Ed Davey, the Energy and Climate Change Secretary, may wish to see all our remaining coal-fired power stations shut down in favour of thousands more wind farms.
Yet the cost of producing electricity from coal is only a sixth of what we pay for intermittent power from his offshore wind farms – more than two-thirds of it in subsidies.
Since this means that Redbridge cannot now sell her house to pay for her care, it leaves the council in rather a hole – and taxpayers must foot the bill.
This sorry mess it has brought entirely on itself, by allowing its social workers to intervene so officiously in this admirable old lady’s life.
She ruled that Miss G must have no contact with C, and that she must again be looked after by carers sent by the council.
But she also ruled that, although Miss G’s savings had now all gone to pay the costs of the case, she must still be allowed to remain in her own home.
His care and treatment could not have been equalled.
A year ago, Miss G was living quietly in her £350,000 house in east London, with £60,000 life savings in the bank, being capably looked after by “C”, a woman from the same West Indian island.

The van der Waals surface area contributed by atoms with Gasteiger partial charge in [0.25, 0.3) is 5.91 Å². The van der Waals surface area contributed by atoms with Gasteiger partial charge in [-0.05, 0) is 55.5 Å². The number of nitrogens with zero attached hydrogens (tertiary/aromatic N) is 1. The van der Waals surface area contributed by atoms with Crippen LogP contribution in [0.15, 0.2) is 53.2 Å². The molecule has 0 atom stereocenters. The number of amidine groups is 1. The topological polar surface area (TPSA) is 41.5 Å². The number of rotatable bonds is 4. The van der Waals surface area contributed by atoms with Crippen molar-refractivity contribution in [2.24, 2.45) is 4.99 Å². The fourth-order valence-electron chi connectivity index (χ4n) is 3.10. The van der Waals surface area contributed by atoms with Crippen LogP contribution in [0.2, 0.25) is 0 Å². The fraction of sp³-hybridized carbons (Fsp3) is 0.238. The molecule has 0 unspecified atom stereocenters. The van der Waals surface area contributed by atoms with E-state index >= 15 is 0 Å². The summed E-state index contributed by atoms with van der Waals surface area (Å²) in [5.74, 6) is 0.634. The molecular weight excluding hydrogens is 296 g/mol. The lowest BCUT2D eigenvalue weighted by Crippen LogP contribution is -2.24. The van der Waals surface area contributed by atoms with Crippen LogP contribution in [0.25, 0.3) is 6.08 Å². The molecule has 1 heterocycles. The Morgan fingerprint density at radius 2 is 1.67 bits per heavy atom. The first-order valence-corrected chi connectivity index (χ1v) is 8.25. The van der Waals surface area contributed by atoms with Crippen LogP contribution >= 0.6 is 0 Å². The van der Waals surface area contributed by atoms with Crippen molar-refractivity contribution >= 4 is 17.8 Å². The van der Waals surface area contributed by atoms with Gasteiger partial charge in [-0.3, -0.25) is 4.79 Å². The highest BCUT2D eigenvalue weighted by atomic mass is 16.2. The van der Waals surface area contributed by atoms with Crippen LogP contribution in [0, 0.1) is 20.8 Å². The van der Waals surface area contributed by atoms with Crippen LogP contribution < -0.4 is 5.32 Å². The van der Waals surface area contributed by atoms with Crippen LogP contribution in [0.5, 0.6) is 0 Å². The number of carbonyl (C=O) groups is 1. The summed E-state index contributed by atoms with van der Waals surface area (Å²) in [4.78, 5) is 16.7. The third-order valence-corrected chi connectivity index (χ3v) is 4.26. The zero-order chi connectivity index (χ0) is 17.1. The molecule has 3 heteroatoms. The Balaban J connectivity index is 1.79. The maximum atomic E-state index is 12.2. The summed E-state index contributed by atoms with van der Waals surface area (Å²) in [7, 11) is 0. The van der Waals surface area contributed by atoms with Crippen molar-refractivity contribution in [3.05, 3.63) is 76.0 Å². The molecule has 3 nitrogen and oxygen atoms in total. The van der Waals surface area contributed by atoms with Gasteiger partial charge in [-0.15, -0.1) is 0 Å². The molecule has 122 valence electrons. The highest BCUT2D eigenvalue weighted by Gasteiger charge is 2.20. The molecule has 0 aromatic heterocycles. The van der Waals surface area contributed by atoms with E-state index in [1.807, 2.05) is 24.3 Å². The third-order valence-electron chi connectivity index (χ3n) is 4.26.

Miss G had invited C and her husband “F” to live with her, because she was so unhappy at the “care” she had been given, at her own expense, by staff sent into her home by the local council, Redbridge.
Yet even now Ed Miliband and the Labour Party are still whinging on about how they want to stop the NHS calling on the private sector to help out.
When a member of our village cricket team “died” on the pitch a year or two back, saved only by mouth-to-mouth resuscitation, we were amazed to see three ambulances and a paramedic team arrive on the ground within 15 minutes of the emergency call.
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She also had “a particularly strong wish to remain in her own home” and not to be “placed in a care home”.